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Top 10 Letters

Bill Moyers, Dick Armey, Texas, Oregon, and more.

11:00 PM, Nov 17, 2002
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Milwaukee is a classic study in contrast. The blue-collar workers always vote Democrat because the union tells them to and because their fathers and grandfathers, voted Democrat, too. But on the issues, they shouldn't. These same people do not believe in anti-gun laws (deer hunting is a religion in this area). They do not believe that gays and lesbian should receive special benefits. They're not real crazy about affirmative action either. Welfare? If you want to see a reaction, just mention welfare here in the Milwaukee area. Unfortunately, these are the same people who consistently vote for every Democrat candidate. They just can't connect the dots.

--Kathy Walsh

*7*

The first time I ever voted in a national election, I voted for Dwight Eisenhower in 1952. In the fifty years since, I have seen Texas gradually become more Republican. It is not so much that Texas has changed. Instead, the Democratic party has moved away from where most Texans live day to day. Texas is largely a conservative state. When Reagan galvanized conservative democrats here in 1980, he began the downward slide of the state Democratic party. Lots of folks found out then that it was okay to vote Republican. Beth Henary's analysis of the 2002 vote in Texas was right on target and The Daily Standard is the only national media outlet that has said anything at all about the three Republican African-Americans who were elected to statewide office in Texas. All we have heard since Kirk's defeat is that Texas is not ready to vote for African-Americans for statewide office.

--Ken Coffee

*8*

I, for one, will miss having Dick Armey as my congressman. Hopefully he will remain a neighbor to all of us in Flower Mound, Texas. I know all the bass in these parts are trembling in fear at the thought of him having extra time on his hands.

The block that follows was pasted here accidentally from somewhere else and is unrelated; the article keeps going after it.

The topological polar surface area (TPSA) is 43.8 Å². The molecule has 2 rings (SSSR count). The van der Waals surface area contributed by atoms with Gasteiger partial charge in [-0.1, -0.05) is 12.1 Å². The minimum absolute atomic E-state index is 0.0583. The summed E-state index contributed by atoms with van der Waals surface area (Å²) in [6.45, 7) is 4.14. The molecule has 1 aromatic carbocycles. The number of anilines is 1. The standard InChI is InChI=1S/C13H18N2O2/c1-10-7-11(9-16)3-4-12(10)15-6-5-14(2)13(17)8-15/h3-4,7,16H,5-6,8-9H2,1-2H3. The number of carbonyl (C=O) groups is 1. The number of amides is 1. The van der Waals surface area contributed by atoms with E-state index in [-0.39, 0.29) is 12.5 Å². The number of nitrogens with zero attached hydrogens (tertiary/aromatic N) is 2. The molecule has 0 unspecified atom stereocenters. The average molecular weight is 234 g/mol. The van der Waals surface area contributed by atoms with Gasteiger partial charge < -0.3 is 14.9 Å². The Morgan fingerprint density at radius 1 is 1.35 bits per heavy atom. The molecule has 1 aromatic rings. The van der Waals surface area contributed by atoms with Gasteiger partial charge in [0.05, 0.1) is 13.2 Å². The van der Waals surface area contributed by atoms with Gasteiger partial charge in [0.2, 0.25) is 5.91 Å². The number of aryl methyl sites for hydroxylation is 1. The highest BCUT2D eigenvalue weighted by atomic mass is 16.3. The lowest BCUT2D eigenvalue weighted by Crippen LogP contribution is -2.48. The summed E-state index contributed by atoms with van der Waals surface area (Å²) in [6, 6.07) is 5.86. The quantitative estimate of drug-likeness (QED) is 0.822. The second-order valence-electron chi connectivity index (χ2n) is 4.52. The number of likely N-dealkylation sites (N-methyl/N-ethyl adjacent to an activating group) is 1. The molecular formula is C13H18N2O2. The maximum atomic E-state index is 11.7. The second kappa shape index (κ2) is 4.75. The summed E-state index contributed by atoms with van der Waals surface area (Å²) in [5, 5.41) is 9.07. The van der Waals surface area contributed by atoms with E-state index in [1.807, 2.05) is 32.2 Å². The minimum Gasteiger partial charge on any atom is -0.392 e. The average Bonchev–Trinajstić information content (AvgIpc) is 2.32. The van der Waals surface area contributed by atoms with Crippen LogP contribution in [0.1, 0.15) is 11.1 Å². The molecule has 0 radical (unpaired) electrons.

--Mark Junginger

*9*

I can't agree with David Skinner's argument that Dan Savage's patriotism makes his otherwise dubious opinions about sexuality somehow acceptable (Dan Savage's America). If he was truly concerned about loving our country, he would be far more concerned about the common good. His sleazy, "everything goes" attitude toward sex is clearly not in the best interest of preserving the institution of marriage. Further, he is not in the least bit concerned with fostering the healthy courtships that help preserve a high ideal of marriage, which this country has to have if it is really concerned with being a virtuous republic. His opinion columns turn sex into an idol at which far too many Americans worship.

--Scott Hirons

*10*

Lee Bockhorn is right, and there is a practical sequence to getting the partial birth ban on the books (When Life Begins).

(1) Clear the backlog of judicial nominees.

(2) Get the tax cuts done.

(3) Get the message out on partial birth before proposing anything. Don't use Lott or DeLay, find someone who can sell it. There are probably Democrats who will support it.

(4) Then pass it. But make sure that if you bring it up, the votes are there. Coleman, Chafee, Talent, etc. could get squishy when push comes to shove. And don't bring it up if the votes are not there. It could send the suburbs racing back to Gore or McCain or Kerry or whoever the Democrats nominate.

--Will Wills